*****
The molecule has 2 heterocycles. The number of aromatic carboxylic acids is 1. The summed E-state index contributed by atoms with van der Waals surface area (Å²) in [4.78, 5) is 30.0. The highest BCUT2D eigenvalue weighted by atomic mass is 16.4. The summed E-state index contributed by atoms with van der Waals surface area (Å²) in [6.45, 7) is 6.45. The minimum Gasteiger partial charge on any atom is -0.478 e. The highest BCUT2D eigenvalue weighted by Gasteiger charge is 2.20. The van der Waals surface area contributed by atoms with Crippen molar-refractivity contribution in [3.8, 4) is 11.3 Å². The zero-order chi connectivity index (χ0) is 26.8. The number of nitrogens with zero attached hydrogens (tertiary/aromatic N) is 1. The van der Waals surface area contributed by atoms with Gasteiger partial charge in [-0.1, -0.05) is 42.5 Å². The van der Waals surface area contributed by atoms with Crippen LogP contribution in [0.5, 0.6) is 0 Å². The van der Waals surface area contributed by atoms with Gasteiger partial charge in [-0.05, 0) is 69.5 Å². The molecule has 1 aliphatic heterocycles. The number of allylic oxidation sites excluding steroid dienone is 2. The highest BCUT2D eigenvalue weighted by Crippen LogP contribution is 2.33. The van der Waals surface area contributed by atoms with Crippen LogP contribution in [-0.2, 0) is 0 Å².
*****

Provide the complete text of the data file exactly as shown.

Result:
The molecule has 2 heterocycles. The number of aromatic carboxylic acids is 1. The summed E-state index contributed by atoms with van der Waals surface area (Å²) in [4.78, 5) is 30.0. The highest BCUT2D eigenvalue weighted by atomic mass is 16.4. The summed E-state index contributed by atoms with van der Waals surface area (Å²) in [6.45, 7) is 6.45. The minimum Gasteiger partial charge on any atom is -0.478 e. The highest BCUT2D eigenvalue weighted by Gasteiger charge is 2.20. The van der Waals surface area contributed by atoms with Crippen molar-refractivity contribution in [3.8, 4) is 11.3 Å². The zero-order chi connectivity index (χ0) is 26.8. The number of nitrogens with zero attached hydrogens (tertiary/aromatic N) is 1. The van der Waals surface area contributed by atoms with Gasteiger partial charge in [-0.1, -0.05) is 42.5 Å². The van der Waals surface area contributed by atoms with Crippen LogP contribution in [0.5, 0.6) is 0 Å². The van der Waals surface area contributed by atoms with Gasteiger partial charge in [-0.05, 0) is 69.5 Å². The molecule has 1 aliphatic heterocycles. The number of allylic oxidation sites excluding steroid dienone is 2. The highest BCUT2D eigenvalue weighted by Crippen LogP contribution is 2.33. The van der Waals surface area contributed by atoms with Crippen LogP contribution in [-0.2, 0) is 0 Å².